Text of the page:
More Than a Cup of Coffee

The latest newspaper headlines on Alzheimer’s are not about an experimental drug, new genetic test, or medical advancement, but rather, a cup of coffee and a friendly chat.

Alzheimer’s cafés, a trend that started in Europe in the late 1990s have now hit Canada.

Designed to address the social isolation that Alzheimer’s patients often experience, the cafés provide a safe environment where patients and their families can share good-natured conversation with others experiencing the same struggles as themselves and receive advice from mental health professionals.

Alzheimer’s patients often suffer from social isolation.  As the disease progresses, their social connections fade.  Struggling with social interactions is just one of many barriers for Alzheimer’s patients who often find it difficult to leave the house, afraid of the social stigma of their disease.  The result is increased isolation that has been shown to have the negative effect of accelerating mental decline.

Finding recognition, support and acceptance from like minded individuals can help to relieve this sense of isolation and aloneness and can help to prevent the onset of depression, a condition that often accompanies the disease.

The cafés provide a non-institutional space for patients, their families, caregivers, experts and community members to socialize, share drinks, snacks and information. Families and caregivers can gain helpful advice from professionals and peers on the common challenges of Alzheimer patient care.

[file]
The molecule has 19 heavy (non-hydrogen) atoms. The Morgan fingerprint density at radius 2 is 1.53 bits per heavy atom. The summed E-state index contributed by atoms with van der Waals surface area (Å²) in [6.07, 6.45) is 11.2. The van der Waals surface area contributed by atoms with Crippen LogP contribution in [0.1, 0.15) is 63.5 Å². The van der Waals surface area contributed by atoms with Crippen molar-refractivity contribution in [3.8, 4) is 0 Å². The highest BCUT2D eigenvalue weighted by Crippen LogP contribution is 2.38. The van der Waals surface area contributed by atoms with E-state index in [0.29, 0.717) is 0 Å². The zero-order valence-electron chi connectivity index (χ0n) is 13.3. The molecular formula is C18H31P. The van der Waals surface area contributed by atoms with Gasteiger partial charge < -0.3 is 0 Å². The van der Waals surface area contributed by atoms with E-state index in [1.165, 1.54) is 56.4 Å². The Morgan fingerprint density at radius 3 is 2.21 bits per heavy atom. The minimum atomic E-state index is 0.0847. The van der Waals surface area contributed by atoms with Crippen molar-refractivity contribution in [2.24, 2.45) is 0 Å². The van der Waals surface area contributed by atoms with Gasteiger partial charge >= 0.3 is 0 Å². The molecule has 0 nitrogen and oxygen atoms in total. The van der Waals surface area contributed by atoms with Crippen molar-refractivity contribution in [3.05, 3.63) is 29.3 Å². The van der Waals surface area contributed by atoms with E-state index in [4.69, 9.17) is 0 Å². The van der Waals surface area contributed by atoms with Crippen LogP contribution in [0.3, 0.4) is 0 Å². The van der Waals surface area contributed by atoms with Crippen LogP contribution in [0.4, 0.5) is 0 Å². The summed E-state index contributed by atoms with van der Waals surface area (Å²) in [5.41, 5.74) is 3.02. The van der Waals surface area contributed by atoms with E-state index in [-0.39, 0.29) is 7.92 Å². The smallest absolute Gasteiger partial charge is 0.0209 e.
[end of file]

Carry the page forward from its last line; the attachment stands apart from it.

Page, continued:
One important factor that distinguishes Alzheimer’s Cafés from regular coffee houses is an information and education element.  Staff with dementia training circulate the crowd and guest speakers present on a variety of topics such as how to deal with a patient who has lost interest in the things they once loved, how to cope with depression, stress and the social stigma of the condition.

Patrons can feel free to ask questions on difficult topics such as whether it’s appropriate to have intimate relations with a spouse if they aren’t able to recognize their partner.  While an individual may feel great shame and embarrassment asking this question anywhere else, the cafe’s intimate atmosphere makes any question acceptable.

With over 200 cafés currently in operation in Europe, a few in the United States, they are now making headway in Canada with one in Antigonish, Nova Scotia – just a few hours Northeast of Halifax, and plans for others across the country, including one in Toronto.